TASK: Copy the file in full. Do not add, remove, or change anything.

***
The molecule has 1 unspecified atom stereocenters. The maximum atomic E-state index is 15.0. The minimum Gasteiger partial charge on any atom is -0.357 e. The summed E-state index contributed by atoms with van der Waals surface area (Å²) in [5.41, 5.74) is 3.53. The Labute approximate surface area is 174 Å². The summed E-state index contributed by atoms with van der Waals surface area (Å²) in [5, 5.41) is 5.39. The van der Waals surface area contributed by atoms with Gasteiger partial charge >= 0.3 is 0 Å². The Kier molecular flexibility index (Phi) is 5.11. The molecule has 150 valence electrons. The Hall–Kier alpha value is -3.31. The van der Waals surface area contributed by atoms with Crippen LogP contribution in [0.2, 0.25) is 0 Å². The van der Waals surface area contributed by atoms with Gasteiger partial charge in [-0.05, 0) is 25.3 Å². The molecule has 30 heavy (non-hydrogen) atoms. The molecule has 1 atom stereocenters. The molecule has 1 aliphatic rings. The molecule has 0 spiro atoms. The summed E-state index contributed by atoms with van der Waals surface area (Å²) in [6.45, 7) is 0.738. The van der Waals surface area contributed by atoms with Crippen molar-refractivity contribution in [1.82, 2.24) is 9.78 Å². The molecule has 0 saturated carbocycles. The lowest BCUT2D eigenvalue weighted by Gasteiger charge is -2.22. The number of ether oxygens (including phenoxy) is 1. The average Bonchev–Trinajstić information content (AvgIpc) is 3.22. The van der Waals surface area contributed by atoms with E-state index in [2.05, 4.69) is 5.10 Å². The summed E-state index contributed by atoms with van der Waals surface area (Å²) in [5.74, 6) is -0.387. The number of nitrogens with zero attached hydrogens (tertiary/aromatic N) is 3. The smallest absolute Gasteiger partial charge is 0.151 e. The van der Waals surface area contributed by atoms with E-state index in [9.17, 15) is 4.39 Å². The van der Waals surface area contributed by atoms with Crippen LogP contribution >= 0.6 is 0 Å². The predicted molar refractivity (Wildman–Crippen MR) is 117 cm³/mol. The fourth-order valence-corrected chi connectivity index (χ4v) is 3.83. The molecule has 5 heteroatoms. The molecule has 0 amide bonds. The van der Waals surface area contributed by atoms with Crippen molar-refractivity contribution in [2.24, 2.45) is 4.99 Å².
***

The molecule has 1 unspecified atom stereocenters. The maximum atomic E-state index is 15.0. The minimum Gasteiger partial charge on any atom is -0.357 e. The summed E-state index contributed by atoms with van der Waals surface area (Å²) in [5.41, 5.74) is 3.53. The Labute approximate surface area is 174 Å². The summed E-state index contributed by atoms with van der Waals surface area (Å²) in [5, 5.41) is 5.39. The van der Waals surface area contributed by atoms with Gasteiger partial charge >= 0.3 is 0 Å². The Kier molecular flexibility index (Phi) is 5.11. The molecule has 150 valence electrons. The Hall–Kier alpha value is -3.31. The van der Waals surface area contributed by atoms with Crippen LogP contribution in [0.2, 0.25) is 0 Å². The van der Waals surface area contributed by atoms with Gasteiger partial charge in [-0.05, 0) is 25.3 Å². The molecule has 30 heavy (non-hydrogen) atoms. The molecule has 1 atom stereocenters. The molecule has 1 aliphatic rings. The molecule has 0 spiro atoms. The summed E-state index contributed by atoms with van der Waals surface area (Å²) in [6.45, 7) is 0.738. The van der Waals surface area contributed by atoms with Crippen molar-refractivity contribution in [1.82, 2.24) is 9.78 Å². The molecule has 0 saturated carbocycles. The lowest BCUT2D eigenvalue weighted by Gasteiger charge is -2.22. The number of ether oxygens (including phenoxy) is 1. The average Bonchev–Trinajstić information content (AvgIpc) is 3.22. The van der Waals surface area contributed by atoms with E-state index in [2.05, 4.69) is 5.10 Å². The summed E-state index contributed by atoms with van der Waals surface area (Å²) in [5.74, 6) is -0.387. The number of nitrogens with zero attached hydrogens (tertiary/aromatic N) is 3. The smallest absolute Gasteiger partial charge is 0.151 e. The van der Waals surface area contributed by atoms with E-state index in [9.17, 15) is 4.39 Å². The van der Waals surface area contributed by atoms with Crippen LogP contribution >= 0.6 is 0 Å². The predicted molar refractivity (Wildman–Crippen MR) is 117 cm³/mol. The fourth-order valence-corrected chi connectivity index (χ4v) is 3.83. The molecule has 5 heteroatoms. The molecule has 0 amide bonds. The van der Waals surface area contributed by atoms with Crippen molar-refractivity contribution in [2.24, 2.45) is 4.99 Å².